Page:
[RFC PATCH v2 05/18] sched: add task flag for preempt IRQ tracking
luto at amacapital.net
Tue May 3 04:12:39 AEST 2016
On Mon, May 2, 2016 at 10:31 AM, Josh Poimboeuf <jpoimboe at redhat.com> wrote:
> On Mon, May 02, 2016 at 08:52:41AM -0700, Andy Lutomirski wrote:
>> On Mon, May 2, 2016 at 6:52 AM, Josh Poimboeuf <jpoimboe at redhat.com> wrote:
>> > On Fri, Apr 29, 2016 at 05:08:50PM -0700, Andy Lutomirski wrote:
>> >> On Apr 29, 2016 3:41 PM, "Josh Poimboeuf" <jpoimboe at redhat.com> wrote:
>> >> >
>> >> > On Fri, Apr 29, 2016 at 02:37:41PM -0700, Andy Lutomirski wrote:
>> >> > > On Fri, Apr 29, 2016 at 2:25 PM, Josh Poimboeuf <jpoimboe at redhat.com> wrote:
>> >> > > >> I suppose we could try to rejigger the code so that rbp points to
>> >> > > >> pt_regs or similar.
>> >> > > >
>> >> > > > I think we should avoid doing something like that because it would break
>> >> > > > gdb and all the other unwinders who don't know about it.
>> >> > >
>> >> > > How so?
>> >> > >
>> >> > > Currently, rbp in the entry code is meaningless. I'm suggesting that,
>> >> > > when we do, for example, 'call \do_sym' in idtentry, we point rbp to
>> >> > > the pt_regs. Currently it points to something stale (which the
>> >> > > dump_stack code might be relying on. Hmm.) But it's probably also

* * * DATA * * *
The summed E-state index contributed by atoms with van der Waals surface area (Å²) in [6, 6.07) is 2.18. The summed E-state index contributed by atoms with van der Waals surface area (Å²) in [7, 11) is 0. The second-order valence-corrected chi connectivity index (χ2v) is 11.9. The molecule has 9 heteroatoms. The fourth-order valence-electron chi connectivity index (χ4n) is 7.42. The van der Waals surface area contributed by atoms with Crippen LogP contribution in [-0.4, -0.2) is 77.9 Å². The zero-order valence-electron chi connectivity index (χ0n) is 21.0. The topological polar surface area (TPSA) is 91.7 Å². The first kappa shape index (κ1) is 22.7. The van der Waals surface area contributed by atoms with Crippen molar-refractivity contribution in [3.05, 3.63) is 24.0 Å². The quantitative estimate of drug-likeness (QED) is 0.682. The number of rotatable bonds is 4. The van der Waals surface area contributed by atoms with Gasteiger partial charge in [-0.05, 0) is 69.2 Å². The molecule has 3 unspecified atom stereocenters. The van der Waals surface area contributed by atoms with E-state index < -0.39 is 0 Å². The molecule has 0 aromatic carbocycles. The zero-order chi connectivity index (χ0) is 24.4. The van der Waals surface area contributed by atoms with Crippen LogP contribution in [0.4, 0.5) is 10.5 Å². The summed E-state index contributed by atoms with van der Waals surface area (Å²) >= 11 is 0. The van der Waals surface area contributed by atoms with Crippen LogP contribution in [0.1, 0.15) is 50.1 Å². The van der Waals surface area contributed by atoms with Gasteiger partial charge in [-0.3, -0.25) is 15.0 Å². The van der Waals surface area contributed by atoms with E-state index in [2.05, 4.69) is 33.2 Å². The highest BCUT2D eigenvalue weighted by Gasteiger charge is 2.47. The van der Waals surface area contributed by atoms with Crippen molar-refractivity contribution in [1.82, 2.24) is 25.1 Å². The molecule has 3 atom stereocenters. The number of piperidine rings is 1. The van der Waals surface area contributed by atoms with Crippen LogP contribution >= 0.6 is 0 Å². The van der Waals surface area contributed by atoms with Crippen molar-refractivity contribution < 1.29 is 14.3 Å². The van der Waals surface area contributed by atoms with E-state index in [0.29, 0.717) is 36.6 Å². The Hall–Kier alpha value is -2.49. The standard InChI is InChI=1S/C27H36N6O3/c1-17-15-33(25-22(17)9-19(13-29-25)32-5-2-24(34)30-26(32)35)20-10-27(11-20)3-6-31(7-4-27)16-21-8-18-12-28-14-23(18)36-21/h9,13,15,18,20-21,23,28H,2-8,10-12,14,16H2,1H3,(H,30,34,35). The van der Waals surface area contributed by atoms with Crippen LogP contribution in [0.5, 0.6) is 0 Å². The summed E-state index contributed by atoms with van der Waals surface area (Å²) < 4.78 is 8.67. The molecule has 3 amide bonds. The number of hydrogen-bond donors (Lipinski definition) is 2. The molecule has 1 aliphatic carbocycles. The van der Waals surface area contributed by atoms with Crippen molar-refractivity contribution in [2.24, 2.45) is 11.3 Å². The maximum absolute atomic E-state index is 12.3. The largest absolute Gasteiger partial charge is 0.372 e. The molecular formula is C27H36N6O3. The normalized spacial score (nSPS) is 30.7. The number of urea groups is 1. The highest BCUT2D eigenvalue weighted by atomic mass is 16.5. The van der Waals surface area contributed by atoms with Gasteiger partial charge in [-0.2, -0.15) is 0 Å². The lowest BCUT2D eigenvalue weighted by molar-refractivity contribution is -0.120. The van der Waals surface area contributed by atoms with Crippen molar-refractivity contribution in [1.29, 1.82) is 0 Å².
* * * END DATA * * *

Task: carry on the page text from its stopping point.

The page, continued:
>> >> > > safe to assume that if you unwind to the 'call \do_sym', then pt_regs
>> >> > > is the next thing on the stack, so just doing the section thing would
>> >> > > work.
>> >> >
>> >> > Yes, rbp is meaningless on the entry from user space. But if an
>> >> > in-kernel interrupt occurs (e.g. page fault, preemption) and you have
>> >> > nested entry, rbp keeps its old value, right? So the unwinder can walk
>> >> > past the nested entry frame and keep going until it gets to the original
>> >> > entry.
>> >> Yes.
>> >> It would be nice if we could do better, though, and actually notice
>> >> the pt_regs and identify the entry. For example, I'd love to see
>> >> "page fault, RIP=xyz" printed in the middle of a stack dump on a
>> >> crash.
>> >> Also, I think that just following rbp links will lose the
>> >> actual function that took the page fault (or whatever function
>> >> pt_regs->ip actually points to).
>> > Hm. I think we could fix all that in a more standard way. Whenever a
>> > new pt_regs frame gets saved on entry, we could also create a new stack
>> > frame which points to a fake kernel_entry() function. That would tell
>> > the unwinder there's a pt_regs frame without otherwise breaking frame
>> > pointers across the frame.
>> > Then I guess we wouldn't need my other solution of putting the idt
>> > entries in a special section.
>> > How does that sound?
>> Let me try to understand.
>> The normal call sequence is call; push %rbp; mov %rsp, %rbp. So rbp
>> points to (prev rbp, prev rip) on the stack, and you can follow the
>> chain back. Right now, on a user access page fault or similar, we
>> have rbp (probably) pointing to the interrupted frame, and the
>> interrupted rip isn't saved anywhere that a naive unwinder can find
>> it. (It's in pt_regs, but the rbp chain skips right over that.)
>> We could change the entry code so that an interrupt / idtentry does:
>> push pt_regs
>> push kernel_entry
>> push %rbp
>> mov %rsp, %rbp
>> call handler
>> pop %rbp